US and European officials have warned throughout the war that Russian hackers could lash out at Ukraine’s allies, targeting key infrastructures and even governments themselves with cyberattacks, but so far they haven’t. we had felt the effect.

Mandiant observed apparent coordination between pro-Russian hacker groups and cyber breaches by the Russian military intelligence agency, Glavnoe razvedyvatel’noe upravlenie. On four separate occasions, Mandiant claims to have observed Gru-related hacking activity in which malicious “wiper” software was installed on the victim’s network.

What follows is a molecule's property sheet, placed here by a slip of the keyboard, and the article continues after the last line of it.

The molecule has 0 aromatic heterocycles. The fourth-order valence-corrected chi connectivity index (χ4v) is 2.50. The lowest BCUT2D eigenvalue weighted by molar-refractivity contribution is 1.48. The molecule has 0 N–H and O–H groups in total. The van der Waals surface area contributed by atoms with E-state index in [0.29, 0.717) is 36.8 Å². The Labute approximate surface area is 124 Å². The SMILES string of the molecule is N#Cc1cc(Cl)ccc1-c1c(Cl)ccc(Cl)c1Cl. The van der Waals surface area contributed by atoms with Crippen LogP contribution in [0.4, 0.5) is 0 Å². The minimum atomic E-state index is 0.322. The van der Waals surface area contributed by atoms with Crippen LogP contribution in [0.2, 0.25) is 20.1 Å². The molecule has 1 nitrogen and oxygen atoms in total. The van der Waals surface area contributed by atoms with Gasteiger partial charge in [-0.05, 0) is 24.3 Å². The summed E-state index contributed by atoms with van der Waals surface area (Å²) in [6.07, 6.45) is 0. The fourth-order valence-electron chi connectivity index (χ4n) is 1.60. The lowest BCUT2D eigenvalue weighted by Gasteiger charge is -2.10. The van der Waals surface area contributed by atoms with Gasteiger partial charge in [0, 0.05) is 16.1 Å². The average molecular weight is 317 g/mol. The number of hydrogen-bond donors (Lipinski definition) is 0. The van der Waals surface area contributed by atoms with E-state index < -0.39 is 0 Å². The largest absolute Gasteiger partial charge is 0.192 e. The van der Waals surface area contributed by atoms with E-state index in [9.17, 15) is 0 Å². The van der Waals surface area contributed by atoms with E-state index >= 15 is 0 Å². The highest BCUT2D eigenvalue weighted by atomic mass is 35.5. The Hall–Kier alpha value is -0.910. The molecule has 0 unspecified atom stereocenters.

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After installing the software, users intervened and, within 24 hours, published the data of the affected organizations that had suffered a data breach.

According to Mandiant, acquired by Google in early September for 5.4 billion, three pro-Russian user groups are involved, known as XakNet Team, Infoccentr and CyberArmyofRussia_Reborn.

“We have never seen such a volume of cyberattacks, such a variety of threat actors and such coordination of efforts over the same months before,” reads the report published on their website today.

A representative of the Russian embassy in Washington did not respond to requests for comment, while Russia expressly denied being involved in hacking activities.

The use of hackers and external users disconnected from the Crane is useful because it allows Russia to remove all responsibility. A proxy war (or through mercenaries) from which the Kremlin can clear itself more easily.